Sunday, April 8, 2012

Ships of Dreams - Teutonic, Ryndam, Titanic and Laconia

"Titanic" Movie Poster - 2012
Yesterday Dennis and I took a break and went to the movies. We saw the newly released TITANIC (3D). Yes, we saw Cameron's original release in 1997, and before that we saw 1953 version of Titanic and the 1958 docudrama A Night to Remember. But yesterday was different and not just because we were wearing 3D glasses. You see it was more about why we are fascinated with this 100 year old historical event. I cannot really speak for Dennis, so today I will just speak for myself. It is like you are drawn to the story, not just because it tells the beginning of a beautiful love story, but because you can actually imagine how that fateful trip must have been for both the survivors and the lost.

When I left the theater it occurred to me that six of our grandparents (and a few great-grandparents) immigrated to the United States via a transatlantic crossing. I thought about how the White Star Line promoted the Titanic as the "Ship of Dreams" and how perhaps each ship that carried hopeful immigrants was most likely considered a Ship of Dreams...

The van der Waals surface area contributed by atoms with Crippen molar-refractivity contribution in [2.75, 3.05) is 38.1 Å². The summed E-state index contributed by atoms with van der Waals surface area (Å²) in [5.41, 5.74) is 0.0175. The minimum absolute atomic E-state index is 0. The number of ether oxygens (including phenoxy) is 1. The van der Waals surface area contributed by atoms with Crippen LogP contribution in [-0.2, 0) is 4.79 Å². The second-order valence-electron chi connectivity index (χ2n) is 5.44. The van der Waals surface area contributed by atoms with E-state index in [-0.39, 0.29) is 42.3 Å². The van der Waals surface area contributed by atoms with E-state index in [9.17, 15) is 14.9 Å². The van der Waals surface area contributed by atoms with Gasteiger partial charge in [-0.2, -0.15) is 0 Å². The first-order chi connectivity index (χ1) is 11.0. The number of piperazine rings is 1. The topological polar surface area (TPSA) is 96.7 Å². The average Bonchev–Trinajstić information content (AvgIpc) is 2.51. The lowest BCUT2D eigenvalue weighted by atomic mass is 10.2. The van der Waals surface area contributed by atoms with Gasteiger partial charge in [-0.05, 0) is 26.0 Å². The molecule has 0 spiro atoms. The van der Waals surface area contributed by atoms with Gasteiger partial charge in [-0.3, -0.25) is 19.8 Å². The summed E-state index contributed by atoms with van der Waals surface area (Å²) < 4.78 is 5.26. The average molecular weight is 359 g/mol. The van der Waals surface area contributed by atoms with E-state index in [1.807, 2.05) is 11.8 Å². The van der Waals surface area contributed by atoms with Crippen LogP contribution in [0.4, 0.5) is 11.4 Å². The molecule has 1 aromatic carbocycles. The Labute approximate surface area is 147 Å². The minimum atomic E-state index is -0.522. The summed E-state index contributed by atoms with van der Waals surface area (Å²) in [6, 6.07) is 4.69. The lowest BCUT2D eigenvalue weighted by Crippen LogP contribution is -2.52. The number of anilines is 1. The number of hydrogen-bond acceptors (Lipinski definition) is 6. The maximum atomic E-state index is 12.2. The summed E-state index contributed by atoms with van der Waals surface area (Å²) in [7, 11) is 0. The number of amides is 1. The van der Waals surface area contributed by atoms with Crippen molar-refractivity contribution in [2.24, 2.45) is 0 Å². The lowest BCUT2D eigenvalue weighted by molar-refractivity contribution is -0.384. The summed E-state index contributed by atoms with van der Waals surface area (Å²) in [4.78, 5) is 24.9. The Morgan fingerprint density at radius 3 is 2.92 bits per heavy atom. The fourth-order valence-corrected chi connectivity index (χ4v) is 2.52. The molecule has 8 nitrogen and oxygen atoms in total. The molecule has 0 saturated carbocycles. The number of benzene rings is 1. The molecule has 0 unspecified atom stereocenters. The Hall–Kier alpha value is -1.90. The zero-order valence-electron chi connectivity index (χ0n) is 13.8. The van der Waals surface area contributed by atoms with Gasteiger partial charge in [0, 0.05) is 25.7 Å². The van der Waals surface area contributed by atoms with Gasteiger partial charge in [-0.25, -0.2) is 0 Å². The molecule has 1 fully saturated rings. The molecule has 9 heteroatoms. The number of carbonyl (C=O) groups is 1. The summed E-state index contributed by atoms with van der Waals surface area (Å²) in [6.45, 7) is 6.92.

When I first started college I was a history major. I love history. But the one most important thing I learned from Father Smyth was that being an historian is HARD work. It entails hours and hours of research, checking details and subtle hints, comparing sources and then hoping that whomever was keeping the records or making the records was hearing and seeing the real facts.

I belong to It is a great site, but it can literally suck you in for hours and then you realize that most of what you find is by luck.  This happens because many of the records document split seconds of time and how you spell a person's name today may not resemble anything close to what was recorded on the ship's manifest or list of alien passengers for the United States!  Just like Rose in the movie when the record keeper approached her as she sat aboard the RMS Carpathia. He asked her name and she responded Rose Dawson (aka Rose DeWitt Bukater).

Joseph Helfand